In the early years of this century the Parisian Count de Guiseux created an Aeroplane Bicycle. The device featured large wings fixed to a bicycle with a propeller linked to the drive chain of the back wheel. To have any hope of elevation, the Count had to pedal furiously, making any form of flight an exhausting prospect.

The aerial velocipede was the brainchild of Monsieur A. Goupil in the 1870s. Resembling a unicycle beneath a Zeppelin, it proved spectacularly unsuccessful despite an optimistic write-up in the French trade press.

In 1742, French nobleman the Marquis de Bacqueville launched an ambitious attempt to fly across the River Seine in Paris with paddles strapped to his arms and legs. With a huge crowd gathered below, he leaped from a window ledge on the top floor of his house and began flapping vigorously. He fell like a rock but was lucky enough to land on a pile of old clothes in a washerwoman's boat. He sustained nothing worse than a broken leg.

Bizarre Military Mishaps

In 1757, a Prussian army had to abandon a safe escape route when they saw the road blocked by what they believed to be batteries of Austrian artillery. It turned out to be nothing more deadly than a herd of cattle.

In 1836, when Mexican troops were engaged in skirmishes with the Texans, Mexican General Antonio Lopez de Santa Anna ordered his troops one afternoon to take a siesta. During the nap, the entire Mexican army was routed by the Texans in just 18 minutes.

At the Battle of Karansebes in 1788, 10,000 Austrian soldiers were killed or injured by their own side when drunken comrades began shouting that the Turks were upon them. In the darkness and confusion, the Austrians started firing indiscrimately at each other.

When relations with Bolivia soured in 1865, Queen Victoria ordered the Royal Navy to send six gunboats to Bolivia and sink its fleet. Her admirals quietly pointed out that Bolivia had no coast and therefore no fleet, whereupon the Queen sent for a map and a pair of scissors and cut Bolivia from the world.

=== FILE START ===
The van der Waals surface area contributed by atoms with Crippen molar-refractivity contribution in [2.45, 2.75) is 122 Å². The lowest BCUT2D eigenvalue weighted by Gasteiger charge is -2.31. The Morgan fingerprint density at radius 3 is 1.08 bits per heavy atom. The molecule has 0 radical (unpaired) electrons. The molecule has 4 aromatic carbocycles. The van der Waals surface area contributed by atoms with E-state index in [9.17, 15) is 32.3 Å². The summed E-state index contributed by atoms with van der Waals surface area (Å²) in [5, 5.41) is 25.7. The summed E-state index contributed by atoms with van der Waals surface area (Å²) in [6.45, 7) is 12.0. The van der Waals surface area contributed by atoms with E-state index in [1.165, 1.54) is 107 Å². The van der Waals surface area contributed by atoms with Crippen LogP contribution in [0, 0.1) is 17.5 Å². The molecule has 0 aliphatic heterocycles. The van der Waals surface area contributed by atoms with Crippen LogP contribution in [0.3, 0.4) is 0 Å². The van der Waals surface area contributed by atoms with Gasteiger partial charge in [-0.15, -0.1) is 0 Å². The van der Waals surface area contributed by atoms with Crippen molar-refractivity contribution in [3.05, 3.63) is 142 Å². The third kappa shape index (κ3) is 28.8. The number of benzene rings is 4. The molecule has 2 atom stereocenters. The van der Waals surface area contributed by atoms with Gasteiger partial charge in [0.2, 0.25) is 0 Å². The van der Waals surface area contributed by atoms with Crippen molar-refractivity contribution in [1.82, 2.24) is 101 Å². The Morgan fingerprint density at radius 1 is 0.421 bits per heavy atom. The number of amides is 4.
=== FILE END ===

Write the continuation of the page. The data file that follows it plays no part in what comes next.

Famous American General Thomas 'Stonewall' Jackson was devoutly religious and considered fighting on a Sunday to be a sin. In 1862, at the height of the Battle of Mechanicsville in the American Civil War, he stood alone praying on a nearby hill, steadfastly refusing to speak to anyone all afternoon. With nobody to guide them, his Confederate troops suffered huge losses.

More Bizarre Christmas Traditions

It is a British Christmas tradition that a wish made while mixing the Christmas pudding will come true only if the ingredients are stirred in a clockwise direction.

A traditional Christmas dinner in early England was the head of a pig prepared with mustard.

Sending red Christmas cards to anyone in Japan constitutes bad etiquette, since funeral notices there are customarily printed in red.

In Norway on Christmas Eve, all the brooms in the house are hidden because long ago it was believed that witches and mischievous spirits came out on Christmas Eve and would steal their brooms for riding.

Bizarre Sporting Mishaps

After beating 1000 rivals in a 500-mile race, Percy the racing pigeon flopped down exhausted in a Sheffield loft and was promptly eaten by a cat.

In preparation for the 1992 New York Golden Gloves Championships, boxer Daniel Caruso psyched himself up by pounding his gloves into his face. In doing so, he broke his nose and was disqualified from the match.

While waving to the crowd after finishing fourth in the 500cc US Motor Cycle Championship in 1989, Kevin Magee fell off the machine and broke his leg.

During a cricket game in Kalgoorlie, Australia, Stan Dawson was hit by a delivery which ignited a box of matches in his pocket. As he tried to beat down the flames, he was tagged out.

Russian athlete Ivanon Vyacheslav was so thrilled to win a medal at the 1956 Melbourne Olympics that he threw the medal high into the air. It landed in Lake Wendouree, and was never found.

Creatures with Bizarre Sexual Habits

After mating, the male garter snake from North America closes up the female's sexual opening with a plug made from kidney secretions. This is a form of chastity belt to ensure that the female is fertilized by the first male to mate with her.

The seahorse is the only creature where the male becomes pregnant. The female inserts a nipple-like appendage into the male and releases her eggs into a special pouch in his stomach. He then discharges his sperm over them and his stomach takes on the rounded shape once the eggs are ferti- lized.